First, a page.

planetary rings


Also found in: Dictionary.

planetary rings

Flat rings of material – consisting of numerous small bodies and particles of rock and ice – known to surround the four giant planets. Saturn's rings were discovered in 1610 by Galileo but not recognized for what they were until Christiaan Huygens correctly described them in 1659. NASA's Pioneer and Voyager spacecraft confirmed that the rings were indeed made up of innumerable smaller bodies ranging in size from a fraction of a millimeter to 30 meters across. The two Voyager spacecraft confirmed the existence of Jupiter's rings, Uranus' rings, and Neptune's rings, which are all much fainter than those of Saturn, All these ring systems probably came into being either because a satellite was shattered to fragments through collision with an asteroid or comet or because a satellite or captured interplanetary body came too close to the planet concerned and was torn apart by gravitational tidal forces. See also Roche limit.
References in periodicals archive ?
Planetary Rings Larry Esposito (Cambridge University Press, 2006).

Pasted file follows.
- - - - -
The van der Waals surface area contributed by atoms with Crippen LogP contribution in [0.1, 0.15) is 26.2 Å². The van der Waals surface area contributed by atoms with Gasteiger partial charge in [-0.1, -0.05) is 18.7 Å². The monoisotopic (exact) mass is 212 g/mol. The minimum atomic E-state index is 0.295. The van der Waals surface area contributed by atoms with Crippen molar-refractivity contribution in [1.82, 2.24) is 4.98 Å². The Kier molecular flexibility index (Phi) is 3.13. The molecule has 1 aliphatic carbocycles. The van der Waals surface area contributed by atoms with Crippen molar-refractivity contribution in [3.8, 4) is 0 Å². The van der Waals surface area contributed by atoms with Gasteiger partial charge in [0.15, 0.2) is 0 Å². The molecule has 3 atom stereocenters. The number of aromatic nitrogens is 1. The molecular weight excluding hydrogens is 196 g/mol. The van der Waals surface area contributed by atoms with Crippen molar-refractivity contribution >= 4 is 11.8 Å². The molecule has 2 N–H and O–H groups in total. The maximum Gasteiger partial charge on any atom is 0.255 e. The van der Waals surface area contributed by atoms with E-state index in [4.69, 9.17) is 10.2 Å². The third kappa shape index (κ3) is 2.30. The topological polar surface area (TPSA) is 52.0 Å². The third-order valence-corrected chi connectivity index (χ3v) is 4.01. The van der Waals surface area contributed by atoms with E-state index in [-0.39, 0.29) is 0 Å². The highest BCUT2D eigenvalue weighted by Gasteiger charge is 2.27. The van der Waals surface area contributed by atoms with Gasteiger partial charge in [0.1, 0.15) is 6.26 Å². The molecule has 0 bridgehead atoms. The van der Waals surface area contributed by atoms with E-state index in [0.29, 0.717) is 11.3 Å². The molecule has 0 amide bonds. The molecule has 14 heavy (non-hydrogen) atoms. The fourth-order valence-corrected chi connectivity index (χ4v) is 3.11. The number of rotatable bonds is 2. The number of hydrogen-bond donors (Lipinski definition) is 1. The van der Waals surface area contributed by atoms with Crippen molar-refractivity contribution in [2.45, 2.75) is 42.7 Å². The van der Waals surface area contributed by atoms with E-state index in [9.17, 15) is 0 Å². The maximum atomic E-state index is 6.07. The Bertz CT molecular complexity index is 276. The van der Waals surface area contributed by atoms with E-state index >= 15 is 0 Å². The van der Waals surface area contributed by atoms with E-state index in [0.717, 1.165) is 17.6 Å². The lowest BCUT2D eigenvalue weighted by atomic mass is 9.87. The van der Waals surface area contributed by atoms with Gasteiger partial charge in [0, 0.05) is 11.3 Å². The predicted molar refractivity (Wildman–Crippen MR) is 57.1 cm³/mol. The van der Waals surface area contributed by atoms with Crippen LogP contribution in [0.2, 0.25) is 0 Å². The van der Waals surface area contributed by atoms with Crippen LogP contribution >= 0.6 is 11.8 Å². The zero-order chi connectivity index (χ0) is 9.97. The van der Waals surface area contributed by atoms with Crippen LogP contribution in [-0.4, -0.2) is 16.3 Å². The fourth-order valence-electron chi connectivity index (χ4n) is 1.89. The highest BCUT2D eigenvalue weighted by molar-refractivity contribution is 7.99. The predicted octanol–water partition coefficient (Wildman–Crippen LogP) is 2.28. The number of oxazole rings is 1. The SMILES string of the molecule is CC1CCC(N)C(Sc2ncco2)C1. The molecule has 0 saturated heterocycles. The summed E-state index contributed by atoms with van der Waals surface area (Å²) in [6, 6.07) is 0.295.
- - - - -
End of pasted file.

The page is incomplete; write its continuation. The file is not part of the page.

WHENEVER I talk to solar-system experts, they point to the University of Arizona Press title Planetary Rings as one of their bibles.
Other than Saturn's E ring, whose tiny water-ice particles are supplied by geysers on the moon Enceladus (see page 19), all other planetary rings are reddish.
Mechanisms of such clustering may play a role in natural phenomena such as the formation of planetary rings and movement of sea-ice floes.
Many of the processes going on in planetary rings are very similar - though different in detail - to the processes that likely occurred in the formation of the solar system.
These putative bands have been modeled theoretically for decades--they have the distinction of being the longest-studied planetary rings whose existence has yet to be verified
Synnott notes that the pictures have yielded "not a hint" of the short, comma-shaped arcs that may be Neptune's odd version of planetary rings.
Nicholson, a Cornell University specialist in planetary rings and the dynamics of natural satellites, is a member of the Visual-Infrared Mapping Spectrometer science team on the Cassini mission to Saturn.
After all, the Pioneer and Voyager spacecraft that went to Jupiter, Saturn and Uranus passed through the asteroid belt, planetary rings and radiation belts with little or no damage.